True freedom challenges the dominant masculinity narrative that has held the world and Africa captive for so long. Masculinity framed by an alpha male narrative celebrates dominance. The elements constituting this dominant masculinity are anchored on power and control. “Real men” have money and control over its use. They occupy leadership positions in public life, flaunt their sexual prowess, are hardy and boast intellectual superiority. This dominant masculinity model operates on a competitive winner-takes-all model of power.
Such an approach to gender relationships undermines those men who are defined as losers. The alpha male dominance model is sustained by undermining other males. Men who are unable to live up to the expectations of the alpha male narrative suffer from an inferiority complex. The sense of worthlessness drives many men caught up in this undermining system to aggression and substance abuse. The vicious cycle of low self-esteem, feeling disrespected and unable to communicate inner fears and hopes drives the epidemic of domestic violence and general violence against women and children.
How can African women be “absolutely free in such an un-free world?” How can they make their very existence acts of rebellion? Such absolute freedom can only come from drawing on the goddesses within the women themselves. The goddess within each woman is the expression of love for the self, love for those close to one, and love for humanity. The exercise of love in this manner unleashes a life force that leads us to a place closest to the source of our very being.
African women through their struggles in an unfree world are sustained by the all-embracing love as a life force. They draw their energy from narratives framed by Ubuntu (Humanism) that mirrors universally recognized feminine principles of: connectedness; humility; candour; patience; empathy; trustworthiness; openness and flexibility. These principles anchor the values that stand in contradiction to those of the currently dominant masculinity model. These transformative values frame the rebellion women wage in private and public spaces to challenge traditional conduct of relationships between women and men.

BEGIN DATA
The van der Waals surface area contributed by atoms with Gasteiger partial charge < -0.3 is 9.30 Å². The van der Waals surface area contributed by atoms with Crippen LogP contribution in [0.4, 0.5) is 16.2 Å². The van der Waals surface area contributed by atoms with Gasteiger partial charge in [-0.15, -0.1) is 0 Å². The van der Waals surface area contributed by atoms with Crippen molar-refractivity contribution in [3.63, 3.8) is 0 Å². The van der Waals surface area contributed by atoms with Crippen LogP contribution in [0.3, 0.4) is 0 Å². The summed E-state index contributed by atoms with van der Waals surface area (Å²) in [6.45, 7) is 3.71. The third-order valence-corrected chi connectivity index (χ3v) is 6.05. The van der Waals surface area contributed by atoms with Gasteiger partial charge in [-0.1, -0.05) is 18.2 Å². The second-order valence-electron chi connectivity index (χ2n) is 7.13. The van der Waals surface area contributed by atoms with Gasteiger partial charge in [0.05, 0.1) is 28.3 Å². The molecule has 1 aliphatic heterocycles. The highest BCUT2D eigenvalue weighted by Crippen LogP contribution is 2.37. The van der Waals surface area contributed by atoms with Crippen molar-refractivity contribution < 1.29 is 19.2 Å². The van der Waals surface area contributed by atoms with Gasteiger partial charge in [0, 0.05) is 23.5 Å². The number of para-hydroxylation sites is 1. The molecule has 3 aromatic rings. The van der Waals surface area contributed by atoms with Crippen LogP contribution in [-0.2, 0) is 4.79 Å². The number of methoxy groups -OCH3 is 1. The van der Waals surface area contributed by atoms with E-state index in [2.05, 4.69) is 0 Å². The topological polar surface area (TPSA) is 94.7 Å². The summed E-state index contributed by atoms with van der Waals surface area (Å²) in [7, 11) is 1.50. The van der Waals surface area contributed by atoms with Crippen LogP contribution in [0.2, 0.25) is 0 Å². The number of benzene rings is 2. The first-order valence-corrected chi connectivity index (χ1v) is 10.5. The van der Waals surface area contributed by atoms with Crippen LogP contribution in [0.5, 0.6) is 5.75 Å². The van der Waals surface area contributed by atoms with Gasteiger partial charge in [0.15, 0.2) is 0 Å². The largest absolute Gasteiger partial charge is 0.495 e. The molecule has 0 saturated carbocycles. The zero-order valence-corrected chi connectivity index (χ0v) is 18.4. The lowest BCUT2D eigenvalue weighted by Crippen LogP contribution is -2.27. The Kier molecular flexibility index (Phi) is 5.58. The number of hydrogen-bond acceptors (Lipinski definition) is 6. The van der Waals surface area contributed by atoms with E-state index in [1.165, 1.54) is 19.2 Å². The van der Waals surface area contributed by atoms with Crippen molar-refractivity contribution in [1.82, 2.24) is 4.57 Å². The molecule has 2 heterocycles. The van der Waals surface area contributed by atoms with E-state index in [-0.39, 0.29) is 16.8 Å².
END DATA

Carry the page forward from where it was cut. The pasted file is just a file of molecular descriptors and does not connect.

African women engaged in such acts of rebellion in an unfree world need to increasingly draw on the strengths of fellow women within supportive circles so they can succeed together. Such circles need to operate at the personal and domestic level, community level, within institutional and professional settings at work, at places of worship and in the wider society. Solidarity circles and networks of support woven across boundaries of race, class, age and culture are essential to the development and sustenance of a momentum for transformative action.
[[callout “How can African women be ‘absolutely free in such an unfree world?'”]]